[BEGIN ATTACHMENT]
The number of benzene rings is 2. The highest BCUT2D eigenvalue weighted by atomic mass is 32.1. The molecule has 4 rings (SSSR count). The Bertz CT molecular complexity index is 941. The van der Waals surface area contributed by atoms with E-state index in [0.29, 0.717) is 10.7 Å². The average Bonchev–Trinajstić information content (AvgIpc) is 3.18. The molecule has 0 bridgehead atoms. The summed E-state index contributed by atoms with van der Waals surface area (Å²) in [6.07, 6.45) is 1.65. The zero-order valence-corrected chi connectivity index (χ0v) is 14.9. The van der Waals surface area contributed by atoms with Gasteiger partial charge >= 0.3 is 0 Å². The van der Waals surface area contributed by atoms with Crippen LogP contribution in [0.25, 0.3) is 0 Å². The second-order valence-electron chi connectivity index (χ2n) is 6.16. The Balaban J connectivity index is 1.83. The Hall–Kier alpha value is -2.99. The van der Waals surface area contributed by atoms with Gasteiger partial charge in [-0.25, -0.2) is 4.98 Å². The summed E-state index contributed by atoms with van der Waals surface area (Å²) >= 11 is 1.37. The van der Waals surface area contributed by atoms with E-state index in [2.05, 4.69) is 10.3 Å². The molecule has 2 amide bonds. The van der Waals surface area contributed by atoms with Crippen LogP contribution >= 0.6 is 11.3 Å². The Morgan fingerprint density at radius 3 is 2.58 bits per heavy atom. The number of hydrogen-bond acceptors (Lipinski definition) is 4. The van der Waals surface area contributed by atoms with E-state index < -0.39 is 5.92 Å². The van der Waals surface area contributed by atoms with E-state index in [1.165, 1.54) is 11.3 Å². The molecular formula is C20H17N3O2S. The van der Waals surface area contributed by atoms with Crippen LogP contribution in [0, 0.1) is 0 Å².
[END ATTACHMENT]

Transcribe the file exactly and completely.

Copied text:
The number of benzene rings is 2. The highest BCUT2D eigenvalue weighted by atomic mass is 32.1. The molecule has 4 rings (SSSR count). The Bertz CT molecular complexity index is 941. The van der Waals surface area contributed by atoms with E-state index in [0.29, 0.717) is 10.7 Å². The average Bonchev–Trinajstić information content (AvgIpc) is 3.18. The molecule has 0 bridgehead atoms. The summed E-state index contributed by atoms with van der Waals surface area (Å²) in [6.07, 6.45) is 1.65. The zero-order valence-corrected chi connectivity index (χ0v) is 14.9. The van der Waals surface area contributed by atoms with Gasteiger partial charge >= 0.3 is 0 Å². The van der Waals surface area contributed by atoms with Crippen LogP contribution in [0.25, 0.3) is 0 Å². The second-order valence-electron chi connectivity index (χ2n) is 6.16. The Balaban J connectivity index is 1.83. The Hall–Kier alpha value is -2.99. The van der Waals surface area contributed by atoms with Gasteiger partial charge in [-0.25, -0.2) is 4.98 Å². The summed E-state index contributed by atoms with van der Waals surface area (Å²) >= 11 is 1.37. The van der Waals surface area contributed by atoms with E-state index in [2.05, 4.69) is 10.3 Å². The molecule has 2 amide bonds. The van der Waals surface area contributed by atoms with Crippen LogP contribution >= 0.6 is 11.3 Å². The Morgan fingerprint density at radius 3 is 2.58 bits per heavy atom. The number of hydrogen-bond acceptors (Lipinski definition) is 4. The van der Waals surface area contributed by atoms with E-state index < -0.39 is 5.92 Å². The van der Waals surface area contributed by atoms with E-state index in [1.165, 1.54) is 11.3 Å². The molecular formula is C20H17N3O2S. The van der Waals surface area contributed by atoms with Crippen LogP contribution in [0, 0.1) is 0 Å².